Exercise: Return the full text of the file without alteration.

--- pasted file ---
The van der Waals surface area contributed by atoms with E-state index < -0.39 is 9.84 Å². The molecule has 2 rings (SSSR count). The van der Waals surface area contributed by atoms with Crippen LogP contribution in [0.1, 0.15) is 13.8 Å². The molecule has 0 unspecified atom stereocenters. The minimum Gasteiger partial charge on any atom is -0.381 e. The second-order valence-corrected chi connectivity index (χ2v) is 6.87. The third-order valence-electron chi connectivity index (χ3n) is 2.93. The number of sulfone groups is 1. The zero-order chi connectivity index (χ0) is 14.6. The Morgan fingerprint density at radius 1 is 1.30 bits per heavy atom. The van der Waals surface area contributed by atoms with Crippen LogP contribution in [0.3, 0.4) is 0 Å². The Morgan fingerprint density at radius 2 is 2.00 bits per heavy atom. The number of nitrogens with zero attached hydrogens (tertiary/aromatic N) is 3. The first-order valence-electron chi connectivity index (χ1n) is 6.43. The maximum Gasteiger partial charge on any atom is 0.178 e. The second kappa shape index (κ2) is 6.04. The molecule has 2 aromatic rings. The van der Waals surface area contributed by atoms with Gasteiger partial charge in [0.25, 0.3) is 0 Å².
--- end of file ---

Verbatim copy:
The van der Waals surface area contributed by atoms with E-state index < -0.39 is 9.84 Å². The molecule has 2 rings (SSSR count). The van der Waals surface area contributed by atoms with Crippen LogP contribution in [0.1, 0.15) is 13.8 Å². The molecule has 0 unspecified atom stereocenters. The minimum Gasteiger partial charge on any atom is -0.381 e. The second-order valence-corrected chi connectivity index (χ2v) is 6.87. The third-order valence-electron chi connectivity index (χ3n) is 2.93. The number of sulfone groups is 1. The zero-order chi connectivity index (χ0) is 14.6. The Morgan fingerprint density at radius 1 is 1.30 bits per heavy atom. The van der Waals surface area contributed by atoms with Crippen LogP contribution in [0.3, 0.4) is 0 Å². The Morgan fingerprint density at radius 2 is 2.00 bits per heavy atom. The number of nitrogens with zero attached hydrogens (tertiary/aromatic N) is 3. The first-order valence-electron chi connectivity index (χ1n) is 6.43. The maximum Gasteiger partial charge on any atom is 0.178 e. The second kappa shape index (κ2) is 6.04. The molecule has 2 aromatic rings. The van der Waals surface area contributed by atoms with Gasteiger partial charge in [0.25, 0.3) is 0 Å².